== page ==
In SAR (Search and Rescue), operators will have many different ways of trying to contact a lost person(s). GMRS is usually a little more powerful than FRS, so will usually be able to reach further in case of emergency. I carry a Rino 130 with me when hunting, and GMRS is enabled as I have a GMRS license. No, it's not the best GMRS out there, but still receives well. My hunting companions each have a Motorola FRS of some model, so I'm able to communicate with them also.

 

Now for the short answer, yes, I use my GMRS/FRS radio even when hiking by myself.

 

If you do choose to get into Ham Radio, you will find it to be absolutely fascinating and enjoyable. It's not that expensive to get your license - but buying all your equipment you 'need' will probably take the rest of your life! If you hunt, you know what I mean.

 

Todd - K7PKT

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Thanks. As with hunting and geocaching, getting all the "needed equipment" seems to be an endless story. Fortunately, I have a loving and understanding wife who likes me to get out of the house, though she does seem to move furniture when I leave. (as long as she doesn't change the locks, I'm OK)

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I'd recommend a mobile first, handheld (or HT) second. I have two handhelds, but realize most handhelds come stock with a crummy rubber duck antenna. I purchased a tri-band antenna for my Kenwood TH-F6A and saw a drastic improvement on what repeaters I could hit. Antenna makes all the difference in the world.

 

You CAN get an HT and hook it up to the battery of your vehicle and connect it to a mobile antenna - that may be a more portable/flexible option for you. Recognize there's a unspoken standard of 5 watts maximum for HT's, some will go higher, but 5 watts is common. 5 watts will not get me very far out from where I hunt, that's why I have a mobile in my truck.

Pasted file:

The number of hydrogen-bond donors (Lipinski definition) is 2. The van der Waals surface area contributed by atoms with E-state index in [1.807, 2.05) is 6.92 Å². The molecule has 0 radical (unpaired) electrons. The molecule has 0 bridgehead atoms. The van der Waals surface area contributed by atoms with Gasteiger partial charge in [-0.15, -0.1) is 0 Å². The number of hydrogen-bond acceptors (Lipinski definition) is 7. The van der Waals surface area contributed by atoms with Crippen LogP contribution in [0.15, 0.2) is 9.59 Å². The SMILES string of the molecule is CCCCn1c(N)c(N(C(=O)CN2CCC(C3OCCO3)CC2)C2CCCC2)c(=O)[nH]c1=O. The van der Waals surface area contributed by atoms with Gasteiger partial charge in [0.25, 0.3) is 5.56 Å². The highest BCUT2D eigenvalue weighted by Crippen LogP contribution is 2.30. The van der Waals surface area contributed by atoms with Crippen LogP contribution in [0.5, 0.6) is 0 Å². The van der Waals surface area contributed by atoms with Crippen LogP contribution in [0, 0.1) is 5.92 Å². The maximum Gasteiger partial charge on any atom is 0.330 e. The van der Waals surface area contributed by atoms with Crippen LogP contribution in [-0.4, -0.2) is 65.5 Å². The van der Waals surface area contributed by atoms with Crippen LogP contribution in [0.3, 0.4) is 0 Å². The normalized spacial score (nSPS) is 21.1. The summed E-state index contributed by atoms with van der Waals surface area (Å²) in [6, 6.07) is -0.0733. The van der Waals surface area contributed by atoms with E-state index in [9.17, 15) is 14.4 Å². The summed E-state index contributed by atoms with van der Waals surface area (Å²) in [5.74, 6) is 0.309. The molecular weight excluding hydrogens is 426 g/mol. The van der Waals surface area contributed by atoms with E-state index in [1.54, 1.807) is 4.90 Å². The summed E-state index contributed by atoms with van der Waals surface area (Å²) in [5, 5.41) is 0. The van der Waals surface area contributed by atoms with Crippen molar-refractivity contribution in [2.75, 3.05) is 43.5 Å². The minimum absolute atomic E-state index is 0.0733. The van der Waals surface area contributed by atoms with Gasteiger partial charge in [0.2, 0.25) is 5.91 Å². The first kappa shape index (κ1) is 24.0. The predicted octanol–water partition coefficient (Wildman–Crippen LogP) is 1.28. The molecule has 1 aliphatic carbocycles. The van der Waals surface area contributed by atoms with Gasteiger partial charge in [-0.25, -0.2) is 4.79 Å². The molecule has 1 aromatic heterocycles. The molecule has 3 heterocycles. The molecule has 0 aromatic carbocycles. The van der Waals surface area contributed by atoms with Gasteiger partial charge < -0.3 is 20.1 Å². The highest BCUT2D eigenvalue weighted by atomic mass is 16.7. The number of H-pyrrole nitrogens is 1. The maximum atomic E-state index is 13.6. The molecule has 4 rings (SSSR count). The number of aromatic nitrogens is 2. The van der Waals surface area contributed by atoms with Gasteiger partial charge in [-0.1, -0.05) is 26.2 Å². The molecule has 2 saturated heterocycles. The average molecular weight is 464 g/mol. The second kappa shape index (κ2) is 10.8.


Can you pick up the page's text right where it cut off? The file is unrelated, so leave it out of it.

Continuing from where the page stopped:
Todd - K7PKT

Another option it to get the handheld and use an amp to boast your signal to the moble antenna. I'm able to go from 5w to 30w via the amp.

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VinceD,

 

Yep, thought about that too, but decided I'd rather keep it simple. My Elmer's first recommendation is to get a mobile unit, then an HT. The quality of sound, the power capabilities, the reach, all of those factored into my suggestion.

 

After a bit of research, I decided to buy a cross-band repeat capable Mobile, be able to extend my range with the HT and to remote control it with my handhelds. Just have to get my dual band antenna for the truck and I'm set.

 

Thanks, and still love that Avatar!

 

Todd - K7PKT

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My Elmer's first recommendation is to get a mobile unit, then an HT.

This depends on the area. In flat areas not too far from cities, a handheld may be OK and is far more flexible as you'd have it with you. But deep in a valley way the heck into the boonies, a little HT may not get out. Which to get first - and HT or a mobile is a question best answered by local hams who know the local situation.

 

I decided to buy a cross-band repeat capable Mobile, be able to extend my range with the HT and to remote control it with my handhelds.

An excellent choice, but does have the added cost of needing dual band mobile and HT. A bit steep for entry into the hobby, but a combination that will serve you well for many, many years.

Edited by GeckoGeek

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I got into ham radio after getting into geocaching. I don't talk much, I listen a lot, but I always bring my radio on a geocaching trip. Also, many geocaches in my area are on the top of hills, where the line of sight is very far. Being a very new ham, all I have is a VX-150 for very basic, basic repeater stuff. I'm not old enough to drive and my parents don't want a radio installed in their car, so a mobile rig is out of the question for a few years yet.

 

The Technician class test isn't super-hard. I studied for about 3 weeks off and on before mine. There are also practice tests available free online. You can also look up tests near you online. Here is a place where you can search for upcoming tests in your area.

 

73 de KC2MOK

-Enspyer-